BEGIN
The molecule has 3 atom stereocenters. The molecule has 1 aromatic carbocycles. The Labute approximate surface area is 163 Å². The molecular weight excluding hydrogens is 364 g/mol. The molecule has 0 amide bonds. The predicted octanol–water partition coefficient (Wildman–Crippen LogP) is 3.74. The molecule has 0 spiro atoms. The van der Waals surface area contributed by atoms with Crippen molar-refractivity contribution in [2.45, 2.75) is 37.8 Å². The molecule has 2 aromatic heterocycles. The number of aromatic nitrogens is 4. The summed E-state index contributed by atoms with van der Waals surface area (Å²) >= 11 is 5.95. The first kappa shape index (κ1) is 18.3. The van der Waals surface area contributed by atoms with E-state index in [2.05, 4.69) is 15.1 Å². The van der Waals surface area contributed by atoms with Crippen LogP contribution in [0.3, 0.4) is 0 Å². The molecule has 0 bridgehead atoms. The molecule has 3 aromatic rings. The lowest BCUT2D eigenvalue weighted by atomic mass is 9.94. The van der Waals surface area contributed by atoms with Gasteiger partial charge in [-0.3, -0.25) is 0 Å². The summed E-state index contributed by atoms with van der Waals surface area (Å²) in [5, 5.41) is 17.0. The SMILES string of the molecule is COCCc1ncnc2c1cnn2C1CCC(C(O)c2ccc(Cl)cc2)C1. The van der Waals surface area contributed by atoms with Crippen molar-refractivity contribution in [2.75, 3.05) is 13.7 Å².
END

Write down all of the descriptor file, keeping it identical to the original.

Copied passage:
The molecule has 3 atom stereocenters. The molecule has 1 aromatic carbocycles. The Labute approximate surface area is 163 Å². The molecular weight excluding hydrogens is 364 g/mol. The molecule has 0 amide bonds. The predicted octanol–water partition coefficient (Wildman–Crippen LogP) is 3.74. The molecule has 0 spiro atoms. The van der Waals surface area contributed by atoms with Crippen molar-refractivity contribution in [2.45, 2.75) is 37.8 Å². The molecule has 2 aromatic heterocycles. The number of aromatic nitrogens is 4. The summed E-state index contributed by atoms with van der Waals surface area (Å²) >= 11 is 5.95. The first kappa shape index (κ1) is 18.3. The van der Waals surface area contributed by atoms with E-state index in [2.05, 4.69) is 15.1 Å². The van der Waals surface area contributed by atoms with Crippen LogP contribution in [0.3, 0.4) is 0 Å². The molecule has 0 bridgehead atoms. The molecule has 3 aromatic rings. The lowest BCUT2D eigenvalue weighted by atomic mass is 9.94. The van der Waals surface area contributed by atoms with Gasteiger partial charge in [-0.3, -0.25) is 0 Å². The summed E-state index contributed by atoms with van der Waals surface area (Å²) in [5, 5.41) is 17.0. The SMILES string of the molecule is COCCc1ncnc2c1cnn2C1CCC(C(O)c2ccc(Cl)cc2)C1. The van der Waals surface area contributed by atoms with Crippen molar-refractivity contribution in [2.75, 3.05) is 13.7 Å².